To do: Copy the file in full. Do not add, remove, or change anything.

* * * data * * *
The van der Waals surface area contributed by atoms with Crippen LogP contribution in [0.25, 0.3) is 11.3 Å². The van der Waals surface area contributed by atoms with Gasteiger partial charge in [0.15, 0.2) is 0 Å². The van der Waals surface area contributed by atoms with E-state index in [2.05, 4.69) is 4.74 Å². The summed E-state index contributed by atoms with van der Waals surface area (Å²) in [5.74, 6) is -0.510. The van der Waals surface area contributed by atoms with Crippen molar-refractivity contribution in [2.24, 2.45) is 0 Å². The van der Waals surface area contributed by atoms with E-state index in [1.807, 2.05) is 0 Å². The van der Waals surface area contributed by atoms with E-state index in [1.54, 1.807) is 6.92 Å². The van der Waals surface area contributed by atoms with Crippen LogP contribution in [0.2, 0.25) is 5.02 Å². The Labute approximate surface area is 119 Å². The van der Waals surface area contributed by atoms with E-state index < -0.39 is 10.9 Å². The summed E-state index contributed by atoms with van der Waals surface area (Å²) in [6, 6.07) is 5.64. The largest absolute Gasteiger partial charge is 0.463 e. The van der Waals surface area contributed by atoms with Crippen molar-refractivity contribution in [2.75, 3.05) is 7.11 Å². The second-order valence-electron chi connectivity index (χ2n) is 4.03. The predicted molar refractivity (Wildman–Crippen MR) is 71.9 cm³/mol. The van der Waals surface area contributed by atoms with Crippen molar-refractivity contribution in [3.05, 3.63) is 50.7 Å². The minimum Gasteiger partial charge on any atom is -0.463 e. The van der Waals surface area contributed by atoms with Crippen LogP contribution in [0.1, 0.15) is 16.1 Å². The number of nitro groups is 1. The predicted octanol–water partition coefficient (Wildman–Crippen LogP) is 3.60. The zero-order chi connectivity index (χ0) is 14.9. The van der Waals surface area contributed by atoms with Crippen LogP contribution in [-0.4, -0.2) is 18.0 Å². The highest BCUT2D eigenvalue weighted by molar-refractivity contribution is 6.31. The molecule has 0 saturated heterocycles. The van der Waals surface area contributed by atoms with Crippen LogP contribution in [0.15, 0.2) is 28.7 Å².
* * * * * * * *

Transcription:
The van der Waals surface area contributed by atoms with Crippen LogP contribution in [0.25, 0.3) is 11.3 Å². The van der Waals surface area contributed by atoms with Gasteiger partial charge in [0.15, 0.2) is 0 Å². The van der Waals surface area contributed by atoms with E-state index in [2.05, 4.69) is 4.74 Å². The summed E-state index contributed by atoms with van der Waals surface area (Å²) in [5.74, 6) is -0.510. The van der Waals surface area contributed by atoms with Crippen molar-refractivity contribution in [2.24, 2.45) is 0 Å². The van der Waals surface area contributed by atoms with E-state index in [1.807, 2.05) is 0 Å². The van der Waals surface area contributed by atoms with E-state index in [1.54, 1.807) is 6.92 Å². The van der Waals surface area contributed by atoms with Crippen LogP contribution in [0.2, 0.25) is 5.02 Å². The Labute approximate surface area is 119 Å². The van der Waals surface area contributed by atoms with E-state index < -0.39 is 10.9 Å². The summed E-state index contributed by atoms with van der Waals surface area (Å²) in [6, 6.07) is 5.64. The largest absolute Gasteiger partial charge is 0.463 e. The van der Waals surface area contributed by atoms with Crippen molar-refractivity contribution in [2.75, 3.05) is 7.11 Å². The second-order valence-electron chi connectivity index (χ2n) is 4.03. The predicted molar refractivity (Wildman–Crippen MR) is 71.9 cm³/mol. The van der Waals surface area contributed by atoms with Crippen molar-refractivity contribution in [3.05, 3.63) is 50.7 Å². The minimum Gasteiger partial charge on any atom is -0.463 e. The van der Waals surface area contributed by atoms with Crippen LogP contribution in [0.1, 0.15) is 16.1 Å². The number of nitro groups is 1. The predicted octanol–water partition coefficient (Wildman–Crippen LogP) is 3.60. The zero-order chi connectivity index (χ0) is 14.9. The van der Waals surface area contributed by atoms with Crippen LogP contribution in [-0.4, -0.2) is 18.0 Å². The highest BCUT2D eigenvalue weighted by molar-refractivity contribution is 6.31. The molecule has 0 saturated heterocycles. The van der Waals surface area contributed by atoms with Crippen LogP contribution in [0.15, 0.2) is 28.7 Å².